This too-often-untapped gold mine is the ideal addition to any hearty stock or delicate broth, like the one I use as a base for my roasted winter squash soup with sfoglia lorda, Parmigiano Reggiano, and crispy sage. Just throw in a rind or two with the liquids and aromatics and your soups will never be the same. And while I’m not much of a planner, I’ve started keeping a little collection in my fridge so when wintertime arrives, I have plenty of rinds to kick off the season.


What are your favorite tricks for using Parmigiano Reggiano? Sound off in the comments!

In partnership with the Parmigiano Reggiano Consortium, we’re sharing some of the ways this staple can be incorporated into cooking—beyond just being showered over a plate of pasta. Whether it’s adding a uniquely complex character to sauces or packing an umami punch in a broth, there’s much more to this Italian staple than you might think. Any way you slice it—or grate it, or infuse it—Parmigiano Reggiano is one ingredient your fridge should never be without.

See what other Food52 readers are saying.

  • JP
    JP
  • Liz Summers
    Liz Summers
  • Smaug
    Smaug
  • Meryl Feinstein, Pasta Social Club
    Meryl Feinstein, Pasta Social Club
Meryl Feinstein is a chef and pastaia who left the corporate world for the food industry in 2018. After graduating from the Institute of Culinary Education, Meryl got her start at the renowned New York establishments Lilia and Misi, where she was part of the pasta production team. During that time, Meryl founded Pasta Social Club, a platform that brings people together over a shared love of food, learning, and making connections both on- and offline. She now lives in Austin, where she hosts virtual pasta-making workshops and develops recipes. Her dishes draw on her travels in Italy, ongoing research into the rich history of traditional pasta-making, and her Jewish heritage.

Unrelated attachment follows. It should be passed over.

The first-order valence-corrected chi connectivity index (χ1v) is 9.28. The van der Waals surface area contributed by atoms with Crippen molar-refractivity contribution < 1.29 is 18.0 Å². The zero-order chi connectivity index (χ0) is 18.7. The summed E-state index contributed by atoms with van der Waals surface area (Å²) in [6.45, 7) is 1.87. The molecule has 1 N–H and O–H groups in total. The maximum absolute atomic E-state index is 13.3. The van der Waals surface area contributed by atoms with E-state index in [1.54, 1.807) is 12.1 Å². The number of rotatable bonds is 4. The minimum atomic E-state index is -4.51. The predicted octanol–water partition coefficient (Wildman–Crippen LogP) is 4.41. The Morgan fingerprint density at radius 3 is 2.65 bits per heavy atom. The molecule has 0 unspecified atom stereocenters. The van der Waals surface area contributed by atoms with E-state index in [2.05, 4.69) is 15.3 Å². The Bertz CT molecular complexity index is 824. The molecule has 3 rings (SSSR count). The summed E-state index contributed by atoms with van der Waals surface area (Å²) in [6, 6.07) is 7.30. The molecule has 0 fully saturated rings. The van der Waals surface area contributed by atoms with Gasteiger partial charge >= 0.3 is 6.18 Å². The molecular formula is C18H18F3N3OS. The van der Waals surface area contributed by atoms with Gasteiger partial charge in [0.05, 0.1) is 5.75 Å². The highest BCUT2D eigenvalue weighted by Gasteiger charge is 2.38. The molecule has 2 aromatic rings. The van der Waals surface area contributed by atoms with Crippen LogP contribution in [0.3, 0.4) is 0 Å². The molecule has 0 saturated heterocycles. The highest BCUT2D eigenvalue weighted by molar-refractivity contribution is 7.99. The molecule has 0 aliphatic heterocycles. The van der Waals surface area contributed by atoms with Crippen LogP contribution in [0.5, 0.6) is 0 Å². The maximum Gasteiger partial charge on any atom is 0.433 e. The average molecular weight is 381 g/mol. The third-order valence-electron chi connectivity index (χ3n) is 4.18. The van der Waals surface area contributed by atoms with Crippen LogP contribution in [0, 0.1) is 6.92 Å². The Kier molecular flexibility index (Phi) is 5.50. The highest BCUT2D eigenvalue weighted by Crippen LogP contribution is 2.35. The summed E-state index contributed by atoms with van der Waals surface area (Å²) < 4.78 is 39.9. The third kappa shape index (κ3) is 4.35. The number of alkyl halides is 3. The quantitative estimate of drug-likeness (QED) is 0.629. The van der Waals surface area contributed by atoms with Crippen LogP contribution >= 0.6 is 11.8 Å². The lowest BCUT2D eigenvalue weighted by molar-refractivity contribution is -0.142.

5 Comments

JP December 12, 2020
What happens to the rind when you put it in soup? Does it melt or do you remove before serving?
 
Liz S. December 13, 2020
I will be interested to hear Meryl's answer, but my experience ... I remove the rind like you would remove a bay leaf. I.E., it does not melt completely [for me].
 
Smaug December 13, 2020
Personally, I just grate the rinds and use them normally; they melt with no trouble, but a large piece would take some time. I find it hard to believe that people throw rinds away, but then people throw away tomato water, chili soaking water etc.
 
Author Comment
Meryl F. December 14, 2020
It won't melt completely, but it'll soften significantly as it cooks. You can remove it like a bay leaf (as Liz mentioned)--I know some people who cut it up and return it to the broth/soup for serving, and others who fry or broil it and eat it that way. :)
 
JP December 14, 2020
Thanks for the suggestions. I have three big pieces of rind from huge chucks of cheese that Italian guests have given to me. I knew I shouldn’t toss them but never understood the rind in soup thing.